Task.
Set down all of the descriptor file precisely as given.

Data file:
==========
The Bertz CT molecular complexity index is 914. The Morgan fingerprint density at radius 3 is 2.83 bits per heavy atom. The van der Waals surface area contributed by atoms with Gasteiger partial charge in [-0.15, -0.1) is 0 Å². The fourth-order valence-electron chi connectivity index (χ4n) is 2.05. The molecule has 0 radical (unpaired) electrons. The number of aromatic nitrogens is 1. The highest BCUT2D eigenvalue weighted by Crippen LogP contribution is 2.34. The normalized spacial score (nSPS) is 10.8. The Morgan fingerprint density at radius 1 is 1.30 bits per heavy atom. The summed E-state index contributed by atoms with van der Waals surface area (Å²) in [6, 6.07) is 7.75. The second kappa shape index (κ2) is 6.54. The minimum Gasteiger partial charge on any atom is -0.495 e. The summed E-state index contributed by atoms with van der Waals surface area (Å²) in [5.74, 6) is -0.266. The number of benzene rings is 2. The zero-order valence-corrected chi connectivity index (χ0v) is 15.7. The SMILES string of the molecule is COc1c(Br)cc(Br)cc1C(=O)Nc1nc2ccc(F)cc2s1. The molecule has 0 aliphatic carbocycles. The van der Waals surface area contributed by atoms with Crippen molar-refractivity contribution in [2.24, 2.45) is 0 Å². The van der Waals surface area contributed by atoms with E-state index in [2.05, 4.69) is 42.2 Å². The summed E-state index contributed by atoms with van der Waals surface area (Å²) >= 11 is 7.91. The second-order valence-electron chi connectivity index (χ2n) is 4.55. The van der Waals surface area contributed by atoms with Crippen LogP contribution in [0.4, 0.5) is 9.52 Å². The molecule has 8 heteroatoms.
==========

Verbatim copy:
The Bertz CT molecular complexity index is 914. The Morgan fingerprint density at radius 3 is 2.83 bits per heavy atom. The van der Waals surface area contributed by atoms with Gasteiger partial charge in [-0.15, -0.1) is 0 Å². The fourth-order valence-electron chi connectivity index (χ4n) is 2.05. The molecule has 0 radical (unpaired) electrons. The number of aromatic nitrogens is 1. The highest BCUT2D eigenvalue weighted by Crippen LogP contribution is 2.34. The normalized spacial score (nSPS) is 10.8. The Morgan fingerprint density at radius 1 is 1.30 bits per heavy atom. The summed E-state index contributed by atoms with van der Waals surface area (Å²) in [6, 6.07) is 7.75. The second kappa shape index (κ2) is 6.54. The minimum Gasteiger partial charge on any atom is -0.495 e. The summed E-state index contributed by atoms with van der Waals surface area (Å²) in [5.74, 6) is -0.266. The number of benzene rings is 2. The zero-order valence-corrected chi connectivity index (χ0v) is 15.7. The SMILES string of the molecule is COc1c(Br)cc(Br)cc1C(=O)Nc1nc2ccc(F)cc2s1. The molecule has 0 aliphatic carbocycles. The van der Waals surface area contributed by atoms with Crippen molar-refractivity contribution in [2.24, 2.45) is 0 Å². The van der Waals surface area contributed by atoms with E-state index in [2.05, 4.69) is 42.2 Å². The summed E-state index contributed by atoms with van der Waals surface area (Å²) >= 11 is 7.91. The second-order valence-electron chi connectivity index (χ2n) is 4.55. The van der Waals surface area contributed by atoms with Crippen LogP contribution in [0.4, 0.5) is 9.52 Å². The molecule has 8 heteroatoms.